Anatomy of a Hit: Ben Pearce – What I Might Do

It’s time for the second instalment of my new feature, analysing the highest charting new entry to the UK singles chart top 10 each week.

#7 – Ben Pearce – What I Might Do

It felt to me like this song came from nowhere. Although I have been aware of it since March, when I included it in a Future Hits playlist of international songs I thought could be UK hits if released, I was shocked to see it in the top 20 last week. However, knowing it had risen that far without reappearing on my radar, I fully expected it to move into the top 10 this week. It was a very slow climb, only entering the iTunes top 10 towards the end of the week, but as sales steadily increased it ended up at no. 7 on Sunday’s Official Chart. And overall What I Might Do has been a very slow burner, as it was originally released in summer 2012, so let’s look at how it finally became a hit.

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I believe What I Might Do achieved its success for a number of reasons, rather than one factor being entirely responsible.

  • Although Ben is from Manchester, the track was a hit first in European countries such as Belgium, Italy and the Netherlands, so Brits may have heard it on holiday. More importantly, many of the world’s most influential DJs are Dutch.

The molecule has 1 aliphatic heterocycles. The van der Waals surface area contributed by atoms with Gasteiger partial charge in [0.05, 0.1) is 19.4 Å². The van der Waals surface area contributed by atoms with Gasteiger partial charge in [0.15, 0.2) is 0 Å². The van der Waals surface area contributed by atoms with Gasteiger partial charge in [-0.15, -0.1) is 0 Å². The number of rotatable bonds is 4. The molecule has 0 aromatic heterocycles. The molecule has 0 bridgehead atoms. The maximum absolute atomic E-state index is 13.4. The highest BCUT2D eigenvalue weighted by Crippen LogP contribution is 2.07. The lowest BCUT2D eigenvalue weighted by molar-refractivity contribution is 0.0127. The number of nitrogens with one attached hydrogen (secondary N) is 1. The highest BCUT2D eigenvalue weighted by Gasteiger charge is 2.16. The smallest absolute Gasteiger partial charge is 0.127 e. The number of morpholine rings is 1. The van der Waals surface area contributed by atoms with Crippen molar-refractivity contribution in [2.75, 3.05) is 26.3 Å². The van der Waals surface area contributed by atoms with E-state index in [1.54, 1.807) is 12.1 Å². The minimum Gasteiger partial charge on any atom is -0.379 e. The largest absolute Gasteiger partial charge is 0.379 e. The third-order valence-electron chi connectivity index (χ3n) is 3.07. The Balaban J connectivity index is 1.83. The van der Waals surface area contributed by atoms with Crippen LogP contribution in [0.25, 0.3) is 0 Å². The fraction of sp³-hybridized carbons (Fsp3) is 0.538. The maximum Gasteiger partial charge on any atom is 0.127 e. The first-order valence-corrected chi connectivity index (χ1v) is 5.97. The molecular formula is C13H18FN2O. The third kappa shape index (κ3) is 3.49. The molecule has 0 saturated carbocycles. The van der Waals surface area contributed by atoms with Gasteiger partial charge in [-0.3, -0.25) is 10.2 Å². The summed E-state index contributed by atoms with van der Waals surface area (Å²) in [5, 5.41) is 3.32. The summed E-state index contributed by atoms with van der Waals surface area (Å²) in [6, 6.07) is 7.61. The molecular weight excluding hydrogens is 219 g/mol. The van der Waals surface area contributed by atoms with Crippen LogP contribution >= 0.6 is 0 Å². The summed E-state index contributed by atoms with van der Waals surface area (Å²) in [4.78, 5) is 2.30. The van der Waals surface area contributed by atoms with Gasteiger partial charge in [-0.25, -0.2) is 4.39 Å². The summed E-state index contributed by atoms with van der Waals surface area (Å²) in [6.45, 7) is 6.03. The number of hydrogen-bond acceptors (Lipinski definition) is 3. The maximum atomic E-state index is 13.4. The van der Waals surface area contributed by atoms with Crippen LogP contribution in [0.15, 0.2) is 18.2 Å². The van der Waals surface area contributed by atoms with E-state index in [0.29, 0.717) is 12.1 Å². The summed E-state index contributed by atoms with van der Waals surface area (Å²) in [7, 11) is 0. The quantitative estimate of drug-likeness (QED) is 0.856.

• Radio 1 have got behind the track, with George Egratoudis first mentioning it even earlier than me, back in November 2012. However, it’s surprisingly low on their playlist, only C list at the moment.
  • What I Might Do was released by MTA Records, owned by none other than Chase and Status. A look at the other tracks they’ve released shows this doesn’t guarantee success, but the seal of approval of such influentual producers would surely convince DJs to give it a chance on the dancefloor.
  • The turning point is obvious, however: This month, What I Might Do was featured on a Tesco advert. After a year of awareness gradually building, this opened the gates to a mainstream audience who don’t go clubbing, read blogs or listen to late night radio. They just like a catchy song, and out of its intended context, that’s simply all this is. They got out their phones, and it was soon the most Shazamed track in the UK. A top 10 hit was sure to follow.

Come back next Monday to read my thoughts on the highest new entry in the top 10. Will it be The Vamps (I hope so!), Chase and Status, Dizzee Rascal or maybe even Michael Bublé?

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